Get ready for a deep dive into Ingen’s secrets and inconsistencies.
Alongside the ‘Jurassic World: Fallen Kingdom’ Super Bowl trailer earlier this month, the viral website for Dinosaur Protection Group formally launched with a trove of new information and images. The DPG is a fictional organization introduced in the upcoming Jurassic Park sequel founded by Claire Dearing (Bryce Dallas Howard), with the goal of gaining public and financial support to save the dinosaurs of Isla Nublar from the ‘extinction level’ eruption of the once dormant Mount Sibo.
Claire’s ambition to save the dinosaurs is driven by not only an empathetic bond to animals in need, but the moral responsibility of those who created the dinosaurs to save them from a doomed fate – a fate humanity dictated due to their unnatural forced containment and isolation. The DPG argues mankind must be held accountable for the life they’ve created, for better or worse, and it’s their obligation to save the dinosaurs via relocation or other means.
Thus, the ‘in-universe’ intent of the Dinosaur Protection Group website is to educate the world not only about the prehistoric life created through de-extinction, but to also help the public better understand the history of InGen’s actions, and the range of impact the epochal company has induced.
— Dinosaur Protection Group (@DinoProtectGrp) February 22, 2018
In a new DPG update today, the groundwork is set for explaining many of the mysteries of the Jurassic universe (such as why was the Spinosaurus not on InGen’s list, for starters). But before we go that far, it’s best to understand the lay of the land – after the San Diego incident in 1997, the Gene Guard Act was passed by the US House Committee in collaboration with InGen. The act rewarded currently existing dinosaur species the same rights as naturally existing endangered species, protected the islands from outsiders, and outlawed furthered creation of extinct prehistoric fauna.
This act was put into place before John Hammond passed away, and at the time InGen was fully committed to upholding a greater standard of ethics, standing as guardians of these majestic animals from the past. The restrictions would remain enforced when Masrani Global acquired InGen in 1998, though it was later discovered the company neglected the law well before the sanctions were dropped in 2003 (note: those sanctions were later discovered to be removed under illegal pretenses such as bribery).
The breaches in the Gene Protection Act began as soon as 100 days after Masrani Globals acquisition of InGen, and led to the creation of the Spinosaurus, Ankylosaurus, Ceratosaurus, and Corythosaurus* (all new species which first appeared in Jurassic Park 3). Curiously, the Jurassic Park 3 Ankylosaurus varies from that seen in Jurassic World – perhaps it’s an example of sexual dimorphism, where the males of the species have a different body structure and a splash of red on their face. The aformentioned file leak dates to 1997, prior to the acquisition; presumably any new variation of dinosaur seen in ‘World’ not listed as illegally cloned was created after 2003.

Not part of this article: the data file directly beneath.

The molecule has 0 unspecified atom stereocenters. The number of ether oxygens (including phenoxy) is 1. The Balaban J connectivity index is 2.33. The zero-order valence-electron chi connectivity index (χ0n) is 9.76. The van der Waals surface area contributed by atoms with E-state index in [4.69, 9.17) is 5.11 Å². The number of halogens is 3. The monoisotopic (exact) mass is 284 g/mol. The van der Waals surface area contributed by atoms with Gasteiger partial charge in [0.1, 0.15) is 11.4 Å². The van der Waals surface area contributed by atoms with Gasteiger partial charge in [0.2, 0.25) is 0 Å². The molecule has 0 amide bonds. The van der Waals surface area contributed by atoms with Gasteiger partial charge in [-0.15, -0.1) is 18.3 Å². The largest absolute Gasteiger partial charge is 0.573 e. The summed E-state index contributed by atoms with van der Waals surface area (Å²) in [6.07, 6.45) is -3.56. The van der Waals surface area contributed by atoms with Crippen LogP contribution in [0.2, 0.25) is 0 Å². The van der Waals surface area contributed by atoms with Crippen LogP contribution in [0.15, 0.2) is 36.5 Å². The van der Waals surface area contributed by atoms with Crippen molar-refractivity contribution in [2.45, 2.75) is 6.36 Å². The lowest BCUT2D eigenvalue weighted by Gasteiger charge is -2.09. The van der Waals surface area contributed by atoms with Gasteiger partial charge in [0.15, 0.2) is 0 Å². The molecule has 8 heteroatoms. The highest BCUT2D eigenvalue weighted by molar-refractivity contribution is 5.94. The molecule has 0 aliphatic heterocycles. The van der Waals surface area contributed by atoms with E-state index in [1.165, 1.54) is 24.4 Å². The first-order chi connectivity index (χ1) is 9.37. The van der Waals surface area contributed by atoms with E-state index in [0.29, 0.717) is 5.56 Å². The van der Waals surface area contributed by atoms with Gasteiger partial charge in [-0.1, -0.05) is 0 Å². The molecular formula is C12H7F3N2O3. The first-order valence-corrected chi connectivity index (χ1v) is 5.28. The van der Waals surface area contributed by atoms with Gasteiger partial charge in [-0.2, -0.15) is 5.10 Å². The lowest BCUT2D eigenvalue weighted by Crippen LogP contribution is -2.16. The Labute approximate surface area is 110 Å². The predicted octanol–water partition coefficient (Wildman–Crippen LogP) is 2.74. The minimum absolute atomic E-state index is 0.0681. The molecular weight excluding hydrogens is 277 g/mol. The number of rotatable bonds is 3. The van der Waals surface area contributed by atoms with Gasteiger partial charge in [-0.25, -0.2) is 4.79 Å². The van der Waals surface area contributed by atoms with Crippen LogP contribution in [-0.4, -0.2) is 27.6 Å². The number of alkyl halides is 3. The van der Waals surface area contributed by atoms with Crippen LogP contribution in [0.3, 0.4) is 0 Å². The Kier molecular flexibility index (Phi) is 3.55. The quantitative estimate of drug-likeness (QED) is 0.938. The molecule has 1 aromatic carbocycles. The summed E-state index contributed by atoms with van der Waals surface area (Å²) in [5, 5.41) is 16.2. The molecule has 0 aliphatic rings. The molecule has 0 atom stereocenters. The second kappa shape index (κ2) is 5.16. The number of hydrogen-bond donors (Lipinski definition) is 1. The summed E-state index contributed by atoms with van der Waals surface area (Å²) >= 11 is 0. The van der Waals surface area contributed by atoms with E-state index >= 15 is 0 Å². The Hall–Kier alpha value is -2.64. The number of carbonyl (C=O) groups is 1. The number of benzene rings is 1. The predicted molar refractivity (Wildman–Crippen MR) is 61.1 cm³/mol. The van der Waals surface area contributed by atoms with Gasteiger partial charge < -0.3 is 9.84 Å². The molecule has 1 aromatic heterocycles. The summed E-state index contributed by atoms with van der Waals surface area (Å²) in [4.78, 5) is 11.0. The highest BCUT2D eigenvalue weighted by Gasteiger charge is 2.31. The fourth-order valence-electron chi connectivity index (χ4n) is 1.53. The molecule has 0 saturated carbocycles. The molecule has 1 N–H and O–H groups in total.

*Note: Despite what the DPG says, the Corythosaurus was not cloned illegally, and existed on Isla Sorna prior to the Gene Protection Act. It can be seen as part of the species list in ‘The Lost World: Jurassic Park’.
The files also point to the breeding Velociraptors, and much like Grant did, assumes Frog DNA is to blame. However, this does not take into account that modern reptiles and birds have been observed changing sex, and breeding in nature. As birds are a direct decedent of dinosaurs, and share the common archosaur ancestory with reptiles, it can be assumed that particular genetic ability evolved naturally. Hence, even without the frog DNA, dinosaurs would likely find a way to breed in certain circumstances. This is further evidenced by the documented breeding of Stegosaurs, Triceratops, Tyrannosaurs, Gallimimus, Pteranodons, and in all likelihood, numerous other species (for example sexual dimorphism can be observed in Parasaurolophus with green females, and orangeish males).
What the InGen file leak does not account for is the curious omission of Proceratosaurus, both a species on the Jurassic Park map, and a viable embryo stolen by Dennis Nedry – perhaps this can be explained by carelessness in InGens archival of information, or it was scrubbed from record for even more nefarious motives. Further anomalies that are yet to be explained are the separate sub-species of Velociraptor, Brachiosaurus, and Pteranodon observed on Isla Sorna during the events of Jurassic Park 3.
The latest DPG blog entry is vague on the status of Isla Sorna – it’s alluded that InGen at least claimed they moved all species to Isla Nublar, however the likelihood of that being true or possible seems slim at best – especially as many of the species of Sorna are nowhere to be found on Nublar. While one may account that to population extinction, earlier DPG updates suggest the only known extinctions are Metriacanthosaurus and Edmontosaurus on Isla Nublar only.
There is a lot more to dig into on the Dinosaur Protection Group website, such as dinosaur population counts from 1993 to 1997, illustrating the various survival rates and hunting patterns of the animals on both islands. Further, it showcases that some of the new dinosaurs seen in ‘World’ were species InGen aspired to create via incomplete genomes during the ‘Park’ era, such as the Dimorphodon and Allosaurus.
This is an exciting time to be a Jurassic Park fan, and further dig into the canon of the films. Be sure to check the website out, and sound off on what you think of this latest lore expansion!
Source: Dinosaur Protection Group